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Carnival by Robert Antoni
Dances with bulls and turtles
By David Dabydeen
Published: 19 May 2006
In Hemingway’s The Sun Also Rises (1926), the template for Robert Antoni’s Carnival, a group of young Americans and Britons drift through France and Spain, drinking, brawling and lusting, the emptiness of their lives reflected in disjointed conversations, repetitions and silences. All the modernist features are present: the maiming of the psyche and body by war, the aimlessness, the embrace of self-destruction through alcohol. The bullfight in Pamplona is at the heart of the fiction. There is a sexual element in killing the bull, which reflects on the behaviour of the characters, and yet the ritual and the movements of the matador hold out the promise of an order and a truth missing in their lives. In a world of confusion and uprootedness, the matador “gave real emotion because he kept the absolute purity of line in his movements”.
The modernist craving for ‘”purity”, applied to race, contributed to the extermination of millions during the Second World War, and continues to destroy lives, as Bosnia and Darfur attest. Antoni’s novel is a disturbing account of the destructiveness of those ideas of “purity”.…
Sunday Business Post – Dublin, April 30, 2006 – Reviewed by Elizabeth McGuane
Carnival, by Robert Antoni, Faber & Faber, €16.05.
Trinidadian author Robert Antoni won widespread acclaim – and a Commonwealth Best Book Award – for his debut novel, Divina Trace, a lyrical study of the myths underlying Caribbean culture that was written in an approximation of its dialect.
His latest book, Carnival (also nominated for a Commonwealth award), looks at the contemporary travails of a white Trinidadian author who returns home from self-imposed exile in New York during the carnival season to try to reconnect with the innocence of the island. With this act, he hopes to recapture his own lost innocence.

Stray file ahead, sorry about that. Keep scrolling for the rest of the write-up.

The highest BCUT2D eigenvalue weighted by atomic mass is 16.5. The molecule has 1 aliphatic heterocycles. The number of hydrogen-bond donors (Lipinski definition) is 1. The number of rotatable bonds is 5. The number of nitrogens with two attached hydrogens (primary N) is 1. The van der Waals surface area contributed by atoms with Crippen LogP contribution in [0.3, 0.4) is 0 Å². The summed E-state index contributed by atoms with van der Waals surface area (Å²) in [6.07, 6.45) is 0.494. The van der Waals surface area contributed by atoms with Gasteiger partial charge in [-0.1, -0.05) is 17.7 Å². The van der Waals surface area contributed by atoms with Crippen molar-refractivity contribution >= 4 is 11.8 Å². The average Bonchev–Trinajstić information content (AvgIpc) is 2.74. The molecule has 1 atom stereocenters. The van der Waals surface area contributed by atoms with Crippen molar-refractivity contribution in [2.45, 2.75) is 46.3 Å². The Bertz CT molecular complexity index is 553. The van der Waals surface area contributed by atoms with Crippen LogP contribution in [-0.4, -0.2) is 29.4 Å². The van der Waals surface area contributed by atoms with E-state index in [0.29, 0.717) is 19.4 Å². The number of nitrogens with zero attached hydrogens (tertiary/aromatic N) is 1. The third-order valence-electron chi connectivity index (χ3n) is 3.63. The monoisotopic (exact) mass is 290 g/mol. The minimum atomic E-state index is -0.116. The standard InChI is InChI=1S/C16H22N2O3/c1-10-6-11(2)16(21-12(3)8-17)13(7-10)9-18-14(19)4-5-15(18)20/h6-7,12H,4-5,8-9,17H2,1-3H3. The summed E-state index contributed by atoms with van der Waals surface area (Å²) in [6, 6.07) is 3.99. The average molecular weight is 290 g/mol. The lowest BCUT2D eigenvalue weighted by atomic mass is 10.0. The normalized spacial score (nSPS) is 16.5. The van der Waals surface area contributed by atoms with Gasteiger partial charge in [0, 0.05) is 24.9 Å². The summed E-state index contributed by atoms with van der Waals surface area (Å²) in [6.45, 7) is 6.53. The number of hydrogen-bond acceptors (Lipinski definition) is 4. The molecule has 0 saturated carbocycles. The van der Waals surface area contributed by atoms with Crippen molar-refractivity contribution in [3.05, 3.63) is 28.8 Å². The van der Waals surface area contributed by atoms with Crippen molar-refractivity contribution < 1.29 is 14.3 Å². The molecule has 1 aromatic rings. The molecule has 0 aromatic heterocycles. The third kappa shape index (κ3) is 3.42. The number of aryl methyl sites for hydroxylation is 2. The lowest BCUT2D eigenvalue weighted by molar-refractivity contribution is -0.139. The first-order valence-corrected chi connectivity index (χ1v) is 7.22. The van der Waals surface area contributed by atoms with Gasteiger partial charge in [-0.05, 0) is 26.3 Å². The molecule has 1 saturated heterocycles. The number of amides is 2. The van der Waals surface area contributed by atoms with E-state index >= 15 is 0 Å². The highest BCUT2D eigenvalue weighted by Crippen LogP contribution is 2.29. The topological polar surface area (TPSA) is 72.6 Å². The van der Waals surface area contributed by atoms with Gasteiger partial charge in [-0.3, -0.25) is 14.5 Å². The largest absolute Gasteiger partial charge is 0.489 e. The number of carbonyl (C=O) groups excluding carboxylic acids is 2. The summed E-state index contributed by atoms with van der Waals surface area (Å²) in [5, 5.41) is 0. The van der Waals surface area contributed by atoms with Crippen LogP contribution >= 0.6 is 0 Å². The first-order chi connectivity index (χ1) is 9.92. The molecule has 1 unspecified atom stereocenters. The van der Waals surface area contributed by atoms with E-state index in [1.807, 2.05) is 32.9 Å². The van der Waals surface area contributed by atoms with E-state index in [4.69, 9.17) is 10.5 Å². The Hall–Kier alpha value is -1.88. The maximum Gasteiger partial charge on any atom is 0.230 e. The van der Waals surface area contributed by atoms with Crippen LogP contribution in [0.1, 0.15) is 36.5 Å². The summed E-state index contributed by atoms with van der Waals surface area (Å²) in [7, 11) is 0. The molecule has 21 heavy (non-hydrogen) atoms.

The protagonist, William Fletcher, is a descendant of the first white settlers on ‘‘the island’’ – ostensibly a fictionalized Trinidad. An alcoholic whose intake of rum fuels his frustrated attempts at becoming a published novelist, William’s life is cast further into despair when a childhood friend reappears in New York.
Laurence, his mixed-race former classmate, has always easily outdone William, not to mention everyone else with whom the two boys grew up – in academia, in his career and in his success with women.
Though close, William’s jealousy of Laurence casts a shadow over their renewed friendship.…
*STAR*Antoni, Robert. Carnival. Feb. 2005. 304p. Grove/Black Cat, paper, $13 (0-8021-7005-6).
Celebrated Caribbean writer Antoni excels at confounding expectations. Here his title suggests festivity, but what ensues is a shattering tale of deep-rooted class and racial conflicts erupting into vindictive violence. William, the hard-drinking white West Indian narrator, a floundering New York–based writer, always returns to Trinidad at carnival time, but this year, he is unexpectedly reunited with Laurence, who is black and a gloriously successful, jet-setting writer, and Rachel, William’s second cousin and the love of his life, although their ardor is thwarted by his impotency. Seeking escape from their sorrows, they give themselves over to the bewitching calypso beat and cathartic abandon of the carnival. But when Rachel initiates a brazenly public interracial relationship with the King of the Carnival, all hell breaks lose. A master at simultaneously erotic and menacing descriptions, a choreographer of chaos, a storyteller with a cosmic sense of natural forces and human perversity, and a literary trickster who has boldly recast Hemingway’s The Sun Also Rises as a harrowing tale of the unhealed wounds of the Caribbean, Antoni considers the crushing cost of survival in a cruelly divisive world and reveals a chilling truth: sometimes love is not enough.…
A darkly suggestive transposition of Fiesta, Hemingway’s book about unhappy moneyed American expats in France and Pamplona, Carnival begins on the tennis courts and in the bars and eateries of New York’s SoHo. William, an aspiring novelist, is our narrator. He’s reunited with two childhood friends: his first love, Rachel, a flighty socialite over from Paris with her fourth fiancé, and Laurence, a handsome, Oxford-educated, successful playwright visiting from London. They are jetsetting, hedonistic, bright young things, and their talk is witty and literary.
Their joint trip to Trinidad Carnival is a return home. All three are West Indian: William is white, Laurence black and Rachel French-Creole. As they succumb to the intemperance and inversions that traditionally come with carnival, the identities that they’ve created for themselves become fragile, their sexuality becomes more fluid, their racial identity problematic. Aspects of the upbringing they’d suppressed, along with a traumatic secret that William and Rachel share, resurface. Their group dynamic becomes unstable, and they are reckless and cruel. After, to recover and perhaps to try and find that sense of belonging they’ve never had, they go with the carnival king to his isolated Rasta settlement in the rainforest. Trauma and violence follow them here too.…